What You Need to Know About the Legal Side of Your Startup : Under30CEO What You Need to Know About the Legal Side of Your Startup : Under30CEO
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What You Need to Know About the Legal Side of Your Startup

| August 18, 2010 | 0 Comments

legal servicesBetween developing a business plan, formulating a budget, creating a brand and ordering the first round of promotional items, it is easy for entrepreneurs and start-up enterprises to overlook the legal implications of starting a new business. While perhaps perceived by many as something between a luxury and a necessary evil, undertaking the appropriate steps to ensure that the business’s owners and assets are adequately protected should be a top priority for any emerging enterprise. This article outlines some of the basic legal issues implicated in starting a new business.

Selecting Business Partners and Choosing a Form of Entity

Sure, you and your college dorm mate spent literally thousands of hours co-developing your innovative product before you graduated, you have common interests in seeing the product succeed in the marketplace, and you trust each other completely. All of that means nothing. After the first million comes in and you want to sell but your partner claims he owns everything and tries to push you out while unveiling the secret partner he has been sharing information with for the past six months, your once and future friendship will get you nowhere. Even in the most amicable of circumstances, is almost always worthwhile establish a formal legal relationship and clarify the parties’ respective rights and obligations in writing before the enterprise gets off of the ground.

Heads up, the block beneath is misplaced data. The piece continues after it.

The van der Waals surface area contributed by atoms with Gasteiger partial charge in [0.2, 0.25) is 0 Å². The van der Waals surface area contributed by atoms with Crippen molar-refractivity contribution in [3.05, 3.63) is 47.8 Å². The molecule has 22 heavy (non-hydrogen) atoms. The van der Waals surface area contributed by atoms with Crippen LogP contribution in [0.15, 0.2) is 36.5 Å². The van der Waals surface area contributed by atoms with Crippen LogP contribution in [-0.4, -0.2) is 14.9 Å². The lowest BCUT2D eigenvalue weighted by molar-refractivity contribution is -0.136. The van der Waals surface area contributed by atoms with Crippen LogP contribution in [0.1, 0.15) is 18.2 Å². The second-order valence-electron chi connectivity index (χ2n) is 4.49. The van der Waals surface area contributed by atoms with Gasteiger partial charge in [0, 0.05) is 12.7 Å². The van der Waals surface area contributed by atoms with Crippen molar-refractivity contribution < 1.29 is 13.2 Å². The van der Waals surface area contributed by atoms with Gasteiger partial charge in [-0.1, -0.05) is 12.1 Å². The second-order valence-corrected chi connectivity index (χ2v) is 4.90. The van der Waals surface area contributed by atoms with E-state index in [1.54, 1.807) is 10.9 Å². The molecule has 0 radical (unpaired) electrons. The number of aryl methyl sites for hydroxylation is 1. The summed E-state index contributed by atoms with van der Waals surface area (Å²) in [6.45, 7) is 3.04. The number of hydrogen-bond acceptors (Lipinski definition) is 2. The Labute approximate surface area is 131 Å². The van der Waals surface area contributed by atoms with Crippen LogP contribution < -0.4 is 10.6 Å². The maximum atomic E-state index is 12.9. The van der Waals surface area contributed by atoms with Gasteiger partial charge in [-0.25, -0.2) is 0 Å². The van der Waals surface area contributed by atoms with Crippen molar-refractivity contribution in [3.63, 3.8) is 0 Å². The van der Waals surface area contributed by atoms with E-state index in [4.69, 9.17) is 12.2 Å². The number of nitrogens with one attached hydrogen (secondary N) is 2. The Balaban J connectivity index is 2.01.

Forming a legal entity to operate and own the assets of the enterprise has numerous benefits. Generally speaking, a corporation or limited liability company affords more benefits than a general partnership in terms of limiting the liability of the individual owners of the business. In addition, carefully-drafted operating agreements and bylaws, coupled with buy-sell agreements, non-competition agreements and other contracts, can help ensure that the business’s interests are adequately insulated in the event of any issues that may arise from member disputes or conflicts of interest. All of these documents need to be prepared in connection with open discussions and negotiations concerning the core legal and financial implications of the business. Intellectual property licensing and assignment agreements may also be necessary, depending on the circumstances surrounding the development of the product and associated brand.

Protecting Trademarks, Copyrights and Web Domains

The appropriate intellectual property protection strategy for any individual enterprise will depend on its business strategy, organizational structure, industry, competition and other factors. Generally speaking, new trademarks need be cleared and protected very early in the process and on an ongoing basis. Copyrighted materials, particularly for software companies and businesses in advertising and other creative industries, also need to be adequately protected on a timely basis. Beyond clearance and registration, a basic intellectual property strategy should include maintaining a comprehensive and integrated intellectual property portfolio of all of the company’s information assets.